Fred Reed posted an interesting – and disturbing, as is his style – article about the new digital yuan currency the Chinese government is debuting at the Winter Olympics (links from the original):
The dijjywan, being rolled out in the Winter Olympics, is not a cryptocurrency like Bitcoin, intended to maintain anonymity of users: all transactions are or can be known to Beijing. A dijjywan account is not a bank account, though it is administered by PBOC, the People’s Bank of China … It is as close to being physical currency as you can get without being physical currency. Transactions are instantaneous and final.
So how does it work? As an individual, you will download an app that China calls a digital wallet to your cellphone, as you would any app. This is currently being done in China. You do a face scan and the system gives you a unique QR code. You now have a dijjywan account.
I don’t want to act like I know much about this, and will just encourage you to read Fred’s article and do your own research. My main thought, though, is that this is the first I’ve heard of this currency, which is odd considering that it represents a possible contender with the dollar, or even with Bitcoin, for the world’s reserve currency. Libertarians (like I used to be) have long warned that the only thing propping up the US is the fact that everyone in the world uses dollars – if the rug gets pulled out from under us on that front, the whole house of cards will come tumbling down and we’ll be as broke as Zimbabwe in a year.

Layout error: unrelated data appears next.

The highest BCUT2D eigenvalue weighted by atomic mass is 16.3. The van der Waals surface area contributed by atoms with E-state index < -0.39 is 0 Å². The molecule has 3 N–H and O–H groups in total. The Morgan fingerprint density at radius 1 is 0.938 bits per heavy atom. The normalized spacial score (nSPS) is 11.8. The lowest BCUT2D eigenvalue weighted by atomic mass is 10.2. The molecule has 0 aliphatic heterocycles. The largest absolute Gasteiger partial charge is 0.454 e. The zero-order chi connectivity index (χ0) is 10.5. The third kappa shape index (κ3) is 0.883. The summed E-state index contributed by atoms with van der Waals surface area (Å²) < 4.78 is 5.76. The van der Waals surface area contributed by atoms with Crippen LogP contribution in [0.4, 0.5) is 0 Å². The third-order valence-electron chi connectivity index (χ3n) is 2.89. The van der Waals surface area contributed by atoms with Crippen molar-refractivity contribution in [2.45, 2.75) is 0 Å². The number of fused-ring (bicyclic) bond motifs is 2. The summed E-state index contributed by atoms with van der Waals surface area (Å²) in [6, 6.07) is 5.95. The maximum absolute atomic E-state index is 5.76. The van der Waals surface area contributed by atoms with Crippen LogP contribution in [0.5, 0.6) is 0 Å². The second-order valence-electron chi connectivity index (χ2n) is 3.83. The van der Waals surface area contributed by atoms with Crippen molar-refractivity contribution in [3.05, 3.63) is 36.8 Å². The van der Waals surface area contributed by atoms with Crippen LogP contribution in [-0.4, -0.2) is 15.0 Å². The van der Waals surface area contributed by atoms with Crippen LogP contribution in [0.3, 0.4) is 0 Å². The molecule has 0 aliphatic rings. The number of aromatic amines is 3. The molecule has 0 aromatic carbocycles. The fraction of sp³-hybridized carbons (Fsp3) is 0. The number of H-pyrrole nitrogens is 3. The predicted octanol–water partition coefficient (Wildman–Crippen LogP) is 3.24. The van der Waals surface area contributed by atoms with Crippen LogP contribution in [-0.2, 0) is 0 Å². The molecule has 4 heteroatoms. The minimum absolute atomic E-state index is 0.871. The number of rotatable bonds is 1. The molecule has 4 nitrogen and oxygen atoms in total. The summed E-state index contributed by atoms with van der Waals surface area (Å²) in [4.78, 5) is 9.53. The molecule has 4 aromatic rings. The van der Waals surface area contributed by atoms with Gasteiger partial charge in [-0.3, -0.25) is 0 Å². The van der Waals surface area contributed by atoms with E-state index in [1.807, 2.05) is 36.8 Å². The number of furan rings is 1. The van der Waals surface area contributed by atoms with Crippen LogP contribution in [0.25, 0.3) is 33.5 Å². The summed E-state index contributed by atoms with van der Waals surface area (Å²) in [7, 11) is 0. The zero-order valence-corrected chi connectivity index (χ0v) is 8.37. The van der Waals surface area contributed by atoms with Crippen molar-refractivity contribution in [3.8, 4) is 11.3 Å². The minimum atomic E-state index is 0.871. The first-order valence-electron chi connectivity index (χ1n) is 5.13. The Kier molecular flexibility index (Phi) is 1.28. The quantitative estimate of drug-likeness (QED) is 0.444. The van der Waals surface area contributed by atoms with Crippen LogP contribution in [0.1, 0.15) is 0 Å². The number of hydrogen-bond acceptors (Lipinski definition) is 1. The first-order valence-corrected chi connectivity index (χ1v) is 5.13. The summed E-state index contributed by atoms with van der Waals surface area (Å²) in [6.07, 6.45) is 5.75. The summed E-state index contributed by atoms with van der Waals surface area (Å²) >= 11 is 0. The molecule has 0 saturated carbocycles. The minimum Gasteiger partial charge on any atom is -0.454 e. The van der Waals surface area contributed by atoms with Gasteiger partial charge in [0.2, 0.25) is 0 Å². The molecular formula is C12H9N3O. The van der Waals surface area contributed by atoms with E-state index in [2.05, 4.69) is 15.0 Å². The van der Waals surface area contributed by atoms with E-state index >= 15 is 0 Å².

I’ve always been a fan of the idea of hard money underlying national finances. Gold, of course, is the “gold standard” on that front, but there has a been a lot of recent speculation that blockchain currencies like Bitcoin could serve a similar purpose, since they can’t be arbitrarily inflated or deflated by any form of government policy. Basically, hard constraints on government’s spending ability are the bedrock of liberty, going back at least to Parliament effectively taking the purse strings away from Edward I Longshanks after he blew all of England’s money on futile foreign wars (sound familiar?). The “digi-yuan” appears to be the exact opposite of that. Seems like a bad idea to let the communist Chinese require you to scan your face to buy groceries. But, as the Chinese philosopher supposedly said, “may you live in interesting times”….